3. Figure out net carbs. For this, you need to know the portion you are eating. Net carbs is total carbohydrates minus fiber and sugar alcohols. You’ll find this data either on the label of searching Google for food name and nutrition data. If sugar alcohols aren’t listed, just deduct the amount of fiber from total carbohydrates.
  4. Multiply the figure from step #2 with net carbs from step #3.
  5. Add the amount of fiber and sugar alcohols (if known)

The result of this formula is the amount of fermentable carbohydrates (in grams).

Let’s do a few examples. Most of this data is available from https://nutritiondata.self.com

Medium carrot (61 grams)

  • GI: 71
  • Total carbs: 6g
  • Fiber: 3g
  • Sugar alcohols: 0g

FP = (100 – 71) / 100 x 3g + 3g = 5.13g

Muesli with dried fruits and nuts (1 cup, 85g)

  • GI: 69
  • Total carbs: 66g
  • Fiber: 6g
  • Sugar alcohols: 0g

FP = (100 – 69) / 100 x 60g + 6g = 24.6g

So a bowl of muesli has roughly 6 times more fermentable carbohydrates than a carrot does. As we discussed earlier, 30g or fermentable carbohydrates produces 10 liters of intestinal gas. So that bowl of muesli can produce over 8 liters of gas.

Corn flakes

Let’s see what happens if you would eat corn flakes instead. We need almost 3 cups of corn flakes to get the same amount of calories than from a bowl of muesli. Here are the figures for corn flakes:

  • GI: 92
  • Total carbs: 67g
  • Fiber: 3g
  • Sugar alcohols: 0g

FP: 8.4g

I know it’s inconvenient to calculate FP for all of your foods. That’s one reason I recommend getting Dr. Robillard’s book. At the appendix, he has tables that list FP for hundreds of different foods.

The upside is that you only have to do this for 2 to 3 weeks. You can also get a rough estimate just by looking at GI. Most foods with high GI have little to no fiber (except for some fruits).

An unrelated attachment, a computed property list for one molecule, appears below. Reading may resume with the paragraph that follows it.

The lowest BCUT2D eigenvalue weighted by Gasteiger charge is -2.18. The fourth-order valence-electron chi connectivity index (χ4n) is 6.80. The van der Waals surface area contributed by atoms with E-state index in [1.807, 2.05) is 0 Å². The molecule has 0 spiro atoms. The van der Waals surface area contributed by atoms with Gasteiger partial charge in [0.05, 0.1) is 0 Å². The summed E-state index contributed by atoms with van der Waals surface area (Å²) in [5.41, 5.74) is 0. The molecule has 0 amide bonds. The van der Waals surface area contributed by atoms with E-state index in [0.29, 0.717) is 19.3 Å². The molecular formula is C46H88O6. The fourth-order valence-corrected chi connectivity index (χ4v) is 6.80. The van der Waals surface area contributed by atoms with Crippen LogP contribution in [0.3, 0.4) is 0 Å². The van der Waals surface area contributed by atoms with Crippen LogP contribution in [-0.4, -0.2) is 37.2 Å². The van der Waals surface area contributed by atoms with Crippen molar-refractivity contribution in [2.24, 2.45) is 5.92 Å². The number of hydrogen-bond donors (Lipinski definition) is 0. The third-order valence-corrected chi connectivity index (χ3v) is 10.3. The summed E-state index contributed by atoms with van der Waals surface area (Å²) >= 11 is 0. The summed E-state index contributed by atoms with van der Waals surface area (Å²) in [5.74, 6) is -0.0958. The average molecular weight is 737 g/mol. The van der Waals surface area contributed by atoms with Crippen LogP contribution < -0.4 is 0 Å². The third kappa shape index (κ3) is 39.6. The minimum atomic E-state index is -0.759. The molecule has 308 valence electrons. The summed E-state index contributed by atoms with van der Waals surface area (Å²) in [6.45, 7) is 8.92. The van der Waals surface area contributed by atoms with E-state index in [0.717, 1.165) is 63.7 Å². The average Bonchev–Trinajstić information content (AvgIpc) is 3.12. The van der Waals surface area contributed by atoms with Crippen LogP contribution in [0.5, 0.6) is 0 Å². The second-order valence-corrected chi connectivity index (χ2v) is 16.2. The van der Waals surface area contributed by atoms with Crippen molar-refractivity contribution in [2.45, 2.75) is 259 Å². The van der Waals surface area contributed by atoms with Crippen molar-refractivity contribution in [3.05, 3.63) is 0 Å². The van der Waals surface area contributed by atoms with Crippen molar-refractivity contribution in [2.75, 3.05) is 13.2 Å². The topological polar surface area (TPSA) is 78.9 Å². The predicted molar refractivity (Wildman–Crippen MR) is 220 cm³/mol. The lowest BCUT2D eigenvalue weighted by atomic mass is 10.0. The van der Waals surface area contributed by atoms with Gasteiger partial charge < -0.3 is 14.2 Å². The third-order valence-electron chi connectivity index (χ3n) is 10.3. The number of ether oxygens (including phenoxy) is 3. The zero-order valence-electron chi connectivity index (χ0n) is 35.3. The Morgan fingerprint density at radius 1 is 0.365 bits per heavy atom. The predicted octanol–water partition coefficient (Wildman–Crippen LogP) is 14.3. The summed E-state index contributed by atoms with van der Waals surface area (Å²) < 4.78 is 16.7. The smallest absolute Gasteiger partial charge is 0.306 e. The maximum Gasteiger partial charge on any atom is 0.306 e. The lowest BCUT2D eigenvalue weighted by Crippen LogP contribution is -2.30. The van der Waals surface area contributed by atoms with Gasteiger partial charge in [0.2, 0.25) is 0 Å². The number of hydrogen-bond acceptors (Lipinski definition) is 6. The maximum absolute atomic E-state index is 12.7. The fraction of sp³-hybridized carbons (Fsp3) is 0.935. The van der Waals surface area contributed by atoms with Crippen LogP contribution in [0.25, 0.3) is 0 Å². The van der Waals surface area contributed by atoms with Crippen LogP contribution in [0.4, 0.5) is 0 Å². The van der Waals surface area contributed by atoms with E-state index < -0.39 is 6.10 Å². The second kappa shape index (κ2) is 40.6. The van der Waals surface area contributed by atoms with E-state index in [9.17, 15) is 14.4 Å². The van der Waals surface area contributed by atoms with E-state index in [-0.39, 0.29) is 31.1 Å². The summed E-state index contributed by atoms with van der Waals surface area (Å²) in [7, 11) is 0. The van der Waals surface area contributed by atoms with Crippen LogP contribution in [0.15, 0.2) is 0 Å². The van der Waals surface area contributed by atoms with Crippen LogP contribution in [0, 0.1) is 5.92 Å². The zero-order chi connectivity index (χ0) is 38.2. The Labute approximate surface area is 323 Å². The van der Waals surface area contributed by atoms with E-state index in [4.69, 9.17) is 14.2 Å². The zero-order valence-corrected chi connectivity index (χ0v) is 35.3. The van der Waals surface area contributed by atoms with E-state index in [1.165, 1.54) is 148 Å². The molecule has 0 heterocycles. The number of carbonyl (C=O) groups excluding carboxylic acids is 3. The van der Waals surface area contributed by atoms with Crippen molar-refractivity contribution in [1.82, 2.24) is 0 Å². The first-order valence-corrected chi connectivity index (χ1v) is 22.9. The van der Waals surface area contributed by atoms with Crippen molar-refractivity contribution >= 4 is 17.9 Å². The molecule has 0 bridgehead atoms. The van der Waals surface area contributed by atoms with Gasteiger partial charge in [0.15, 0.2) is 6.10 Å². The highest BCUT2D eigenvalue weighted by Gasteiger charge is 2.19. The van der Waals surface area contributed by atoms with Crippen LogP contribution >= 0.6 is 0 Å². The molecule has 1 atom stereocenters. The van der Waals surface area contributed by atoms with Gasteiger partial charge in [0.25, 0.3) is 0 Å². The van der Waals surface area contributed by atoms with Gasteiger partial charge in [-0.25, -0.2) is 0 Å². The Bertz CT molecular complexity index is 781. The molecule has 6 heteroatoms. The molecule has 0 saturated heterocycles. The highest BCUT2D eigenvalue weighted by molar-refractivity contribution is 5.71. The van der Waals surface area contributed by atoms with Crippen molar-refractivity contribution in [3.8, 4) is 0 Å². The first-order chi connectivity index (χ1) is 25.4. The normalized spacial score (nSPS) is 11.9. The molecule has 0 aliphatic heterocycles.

Fermentation potential guidelines

Dr. Robillard gives the following guidelines:

For a single meal:

  • Low: FP 7 grams or less
  • Moderate: FP 8 to 15 grams
  • High: FP 16 grams or more

For daily total:

  • Low: FP 20 – 30 grams
  • Moderate: FP 31 – 45 grams
  • High: FP over 45 grams

For this initial phase, I recommend you limit fermentable carbohydrates to 30 to 35 grams a day.

Dietary guidelines

If you don’t feel like calculating FP for your foods, you can follow these guidelines instead. Obviously, this doesn’t give you as good results, but this might be sufficient.

These guidelines apply to people who struggle with bloating, gas, indigestions, and other such problems that stem from carbohydrate fermentation. In some cases, gut issues arise from fat malabsorption. In such cases, a different type of diet is required.

  • Limit your overall carbohydrate intake. Eating drastically fewer carbohydrates is probably the simplest way to reduce carbohydrate fermentation. You may consider low-carb diet during this initial treatment phase.
  • Limit fruits to 1 to 2 servings per day. Watermelon, cantaloupe, pineapple, peaches, apricots, and strawberries all have low FP (6 grams or less per serving). Bananas, dried fruits, and figs have FP of 15 grams or more. Other fruits fall in the middle.
  • Avoid pasta and other grain-based foods, and especially whole grain varieties that have lower GI and more fiber.
  • Instead of grains, choose starchy vegetables (potatoes, rice). Go for white potatoes over yams and sweet potatoes. Boiled white potatoes have GI over 80; some varieties are above 100. In contrast, yams and sweet potatoes score between 55 and 70. Similarly, choose white rice over brown. Go for Jasmine or other Asian rice varieties, all of which have GI over 90 and little to no fiber. Basmati rice has much lower GI and more fiber, and thus more potential for fermentation.
  • Cook starchy vegetables thoroughly and avoid eating leftover rice or potatoes the next day. The reason is that cooking and cooling forms resistant starches. Humans can’t digest resistant starches and rely on bacteria to ferment them. However, resistant starches are very good for the gut and can be eaten at later stages.
  • Include reasonable amounts of non-starchy vegetables (tomatoes, cucumbers, peppers, cabbage, lettuce, etc.) to keep your bowels moving and to ensure you get enough nutrients. Most non-starchy vegetables have negligible amounts of carbohydrates. Eaten in moderate quantities, the fiber shouldn’t be a problem. Just be careful with broccoli, cauliflower and other ‘rough’ vegetables.